GNV starts internal search for interim clerk 

Gainesville City Clerk Omichele Gainey.
The city of Gainesville will open a search to replace City Clerk Omichele Nattiel-Williams.
Courtesy City of Gainesville

The city of Gainesville will open an internal search for an interim after City Clerk Omichele Nattiel-Williams submitted her resignation in April. 

The decision at Thursday’s regular meeting will mean a potential of two national searches later this year to fill the clerk position as well as the city auditor position.  

Former City Auditor Ginger Bigbie left the city in January. The city staff said the process to open a nationwide search hit a problem with the contract. The ongoing contract with a search firm had lapsed, but a new contract should be in place within a month to move the search forward.  

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Nattiel-Williams, who took the position in 2018, will stay with the city until June 30, with the option to extend for another 90 days if needed. She offered and then withdrew her resignation in the fall of 2021

City of Gainesville Commissioner Reina Saco
City of Gainesville City of Gainesville Commissioner Reina Saco

“Unknown to me at the time, there were several other departures taking place that weighed heavily on my decision to rescind my resignation and remain to provide stability within the city’s leadership team,” Nattiel-Williams said in her resignation letter.  

The city commission had three options: to appoint an interim (commissioners mentioned Deputy Clerk Zanorfa Lynch as an option), conduct an internal search for an interim or conduct a national search.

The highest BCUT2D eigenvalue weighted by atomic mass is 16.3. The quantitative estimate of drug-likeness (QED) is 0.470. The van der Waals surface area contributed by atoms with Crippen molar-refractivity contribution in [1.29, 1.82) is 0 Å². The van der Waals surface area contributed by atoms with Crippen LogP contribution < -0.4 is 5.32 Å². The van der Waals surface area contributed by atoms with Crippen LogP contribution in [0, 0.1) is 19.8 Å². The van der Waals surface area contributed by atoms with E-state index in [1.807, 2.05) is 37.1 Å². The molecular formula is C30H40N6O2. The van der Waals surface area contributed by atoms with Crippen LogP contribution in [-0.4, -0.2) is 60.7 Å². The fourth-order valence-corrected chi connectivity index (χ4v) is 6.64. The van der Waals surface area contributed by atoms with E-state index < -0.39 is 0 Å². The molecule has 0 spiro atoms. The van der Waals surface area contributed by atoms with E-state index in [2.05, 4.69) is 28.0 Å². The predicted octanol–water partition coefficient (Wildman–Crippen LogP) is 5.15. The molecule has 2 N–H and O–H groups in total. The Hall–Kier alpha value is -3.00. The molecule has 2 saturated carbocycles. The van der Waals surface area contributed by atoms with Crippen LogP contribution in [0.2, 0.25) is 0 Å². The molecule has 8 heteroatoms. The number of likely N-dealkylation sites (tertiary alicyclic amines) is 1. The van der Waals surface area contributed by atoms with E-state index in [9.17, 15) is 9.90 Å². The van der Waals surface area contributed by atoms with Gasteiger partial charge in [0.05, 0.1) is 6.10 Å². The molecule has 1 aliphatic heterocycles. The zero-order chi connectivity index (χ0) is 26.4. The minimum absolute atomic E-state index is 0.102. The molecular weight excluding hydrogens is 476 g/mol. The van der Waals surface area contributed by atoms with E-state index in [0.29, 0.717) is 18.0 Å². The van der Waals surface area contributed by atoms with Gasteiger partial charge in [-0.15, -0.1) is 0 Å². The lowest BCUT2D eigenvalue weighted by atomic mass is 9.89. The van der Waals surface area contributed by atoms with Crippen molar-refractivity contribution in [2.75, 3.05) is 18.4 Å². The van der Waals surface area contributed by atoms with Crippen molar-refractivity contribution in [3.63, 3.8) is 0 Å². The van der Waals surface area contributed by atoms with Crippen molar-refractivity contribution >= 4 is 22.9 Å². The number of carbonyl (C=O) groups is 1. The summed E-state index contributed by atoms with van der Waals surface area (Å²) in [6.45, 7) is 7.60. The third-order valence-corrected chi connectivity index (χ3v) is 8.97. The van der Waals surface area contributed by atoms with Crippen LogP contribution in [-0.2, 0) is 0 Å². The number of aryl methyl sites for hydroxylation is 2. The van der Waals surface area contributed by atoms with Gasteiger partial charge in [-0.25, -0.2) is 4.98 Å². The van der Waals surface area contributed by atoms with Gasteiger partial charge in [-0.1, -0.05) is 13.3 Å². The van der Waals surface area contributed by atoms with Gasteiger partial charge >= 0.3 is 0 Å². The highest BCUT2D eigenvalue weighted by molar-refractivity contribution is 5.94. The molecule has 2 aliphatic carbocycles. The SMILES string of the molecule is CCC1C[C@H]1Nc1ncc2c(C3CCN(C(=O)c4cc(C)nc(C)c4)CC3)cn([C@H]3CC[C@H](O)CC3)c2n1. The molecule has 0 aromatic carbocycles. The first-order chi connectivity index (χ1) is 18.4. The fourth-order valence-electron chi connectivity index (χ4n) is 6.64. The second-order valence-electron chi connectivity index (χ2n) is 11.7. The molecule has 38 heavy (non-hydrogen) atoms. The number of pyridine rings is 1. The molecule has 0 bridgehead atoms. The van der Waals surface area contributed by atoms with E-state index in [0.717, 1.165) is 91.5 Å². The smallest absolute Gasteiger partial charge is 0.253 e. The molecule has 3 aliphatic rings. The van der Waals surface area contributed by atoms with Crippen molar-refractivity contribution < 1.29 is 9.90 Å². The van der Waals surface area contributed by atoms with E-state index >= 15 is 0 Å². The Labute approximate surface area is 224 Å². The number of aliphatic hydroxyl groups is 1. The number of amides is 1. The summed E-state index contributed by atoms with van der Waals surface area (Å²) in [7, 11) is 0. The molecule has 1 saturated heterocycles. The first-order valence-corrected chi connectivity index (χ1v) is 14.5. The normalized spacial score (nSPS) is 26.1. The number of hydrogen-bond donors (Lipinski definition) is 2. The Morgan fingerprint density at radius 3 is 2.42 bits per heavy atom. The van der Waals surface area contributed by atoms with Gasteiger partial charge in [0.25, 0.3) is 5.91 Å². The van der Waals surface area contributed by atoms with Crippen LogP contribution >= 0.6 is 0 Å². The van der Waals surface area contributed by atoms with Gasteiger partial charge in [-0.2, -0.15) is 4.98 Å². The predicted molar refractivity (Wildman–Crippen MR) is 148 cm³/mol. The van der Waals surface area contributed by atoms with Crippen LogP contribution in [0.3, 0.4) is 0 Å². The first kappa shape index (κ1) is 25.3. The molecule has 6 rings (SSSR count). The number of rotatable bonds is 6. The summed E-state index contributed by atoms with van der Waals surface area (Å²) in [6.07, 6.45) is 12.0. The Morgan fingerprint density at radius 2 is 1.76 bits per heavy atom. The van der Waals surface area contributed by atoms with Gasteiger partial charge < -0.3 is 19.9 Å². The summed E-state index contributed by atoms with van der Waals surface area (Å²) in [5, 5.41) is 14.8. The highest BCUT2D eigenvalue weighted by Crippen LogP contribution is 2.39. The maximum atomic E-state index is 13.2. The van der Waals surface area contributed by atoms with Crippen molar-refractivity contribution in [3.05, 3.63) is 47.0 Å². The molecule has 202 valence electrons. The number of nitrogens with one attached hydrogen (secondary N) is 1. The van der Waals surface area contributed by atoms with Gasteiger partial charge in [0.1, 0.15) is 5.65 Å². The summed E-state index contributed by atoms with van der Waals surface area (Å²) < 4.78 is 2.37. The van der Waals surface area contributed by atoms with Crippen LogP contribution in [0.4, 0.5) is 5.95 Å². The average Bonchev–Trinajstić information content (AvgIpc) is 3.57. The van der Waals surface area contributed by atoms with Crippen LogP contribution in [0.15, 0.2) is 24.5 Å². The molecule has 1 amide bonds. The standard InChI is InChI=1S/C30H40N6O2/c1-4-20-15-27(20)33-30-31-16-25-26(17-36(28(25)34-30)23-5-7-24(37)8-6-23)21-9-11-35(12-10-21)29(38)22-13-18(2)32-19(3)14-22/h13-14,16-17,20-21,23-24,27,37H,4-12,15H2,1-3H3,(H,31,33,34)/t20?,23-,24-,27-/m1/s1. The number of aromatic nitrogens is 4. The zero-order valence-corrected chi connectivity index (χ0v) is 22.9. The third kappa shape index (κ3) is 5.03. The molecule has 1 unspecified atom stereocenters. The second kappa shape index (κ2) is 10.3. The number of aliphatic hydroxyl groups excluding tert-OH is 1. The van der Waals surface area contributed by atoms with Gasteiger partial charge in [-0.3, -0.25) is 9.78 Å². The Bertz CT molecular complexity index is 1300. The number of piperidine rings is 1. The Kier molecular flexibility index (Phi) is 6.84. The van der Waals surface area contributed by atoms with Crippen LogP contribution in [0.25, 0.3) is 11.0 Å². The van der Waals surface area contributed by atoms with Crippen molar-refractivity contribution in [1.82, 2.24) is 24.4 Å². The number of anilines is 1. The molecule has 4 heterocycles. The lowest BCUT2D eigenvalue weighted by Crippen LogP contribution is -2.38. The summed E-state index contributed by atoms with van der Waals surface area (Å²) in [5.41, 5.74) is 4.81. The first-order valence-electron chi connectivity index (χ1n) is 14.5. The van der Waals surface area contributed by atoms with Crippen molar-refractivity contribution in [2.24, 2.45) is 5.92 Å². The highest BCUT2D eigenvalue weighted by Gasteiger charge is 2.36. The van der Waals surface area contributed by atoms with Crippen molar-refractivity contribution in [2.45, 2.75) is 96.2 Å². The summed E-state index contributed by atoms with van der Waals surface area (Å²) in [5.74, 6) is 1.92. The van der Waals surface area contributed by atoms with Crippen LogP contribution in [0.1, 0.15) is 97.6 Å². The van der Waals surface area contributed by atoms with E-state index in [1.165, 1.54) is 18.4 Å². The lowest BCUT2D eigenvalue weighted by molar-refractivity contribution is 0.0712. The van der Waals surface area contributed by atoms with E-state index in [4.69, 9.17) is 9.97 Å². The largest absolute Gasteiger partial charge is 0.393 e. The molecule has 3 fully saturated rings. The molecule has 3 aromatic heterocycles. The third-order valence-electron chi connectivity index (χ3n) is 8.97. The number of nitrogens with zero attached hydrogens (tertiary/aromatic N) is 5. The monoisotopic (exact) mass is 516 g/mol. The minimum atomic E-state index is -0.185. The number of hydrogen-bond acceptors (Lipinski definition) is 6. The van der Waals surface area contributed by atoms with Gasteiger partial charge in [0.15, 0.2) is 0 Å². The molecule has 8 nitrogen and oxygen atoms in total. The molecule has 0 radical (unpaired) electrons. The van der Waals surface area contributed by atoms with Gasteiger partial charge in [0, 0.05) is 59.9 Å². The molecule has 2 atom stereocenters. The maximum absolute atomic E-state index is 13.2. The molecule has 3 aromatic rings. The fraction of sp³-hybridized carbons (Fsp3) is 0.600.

Commissioner Reina Saco said the City Commission has traditionally appointed an interim from existing staff. That happened previously with Gainesville Regional Utilities General Manager Tony Cunningham and with the appointment of interim city auditor Brecka Anderson

However, the commission has also executed searches, finding City Manager Cynthia Curry through an external search and City Attorney Daniel Nee and Director of Equity and Inclusion Zeriah Folston through internal searches. 

Saco said she preferred to appoint an interim before continuing with a national search later. This option, she said, would save time from an internal search. Chestnut and Commissioner Ed Book also voiced support for this option. 

The commission enters a recess for July, and Mayor Harvey Ward said June 22 will be the final commission meeting before the break. He said the commission should look to have an interim by then.  

Commissioner Casey Willits moved that the city conduct an internal search for the interim city clerk position before having the nationwide search later.  

Cynthia Curry
Courtesy city of Gainesville Cynthia Curry

The internal application period typically lasts 30 days, and Saco asked if Willits would add a condition that limits the period to 15 days.  

She said city employees already know the conversation is happening and whether or not they want to apply. The 15 days will ensure the commission can appoint an interim by June 22. Willits agreed. 

The commission voted 4-2 on the motion with commissioners Cynthia Chestnut and Desmon Duncan-Walker in dissent.  

The commission finalized contracts with three interim charter officers in February, moving them into permanent positions. At that meeting, the commission asked the mayor to continue working on the contract for Folston, rejecting the salary amount and directing Ward to look at similar positions nationwide.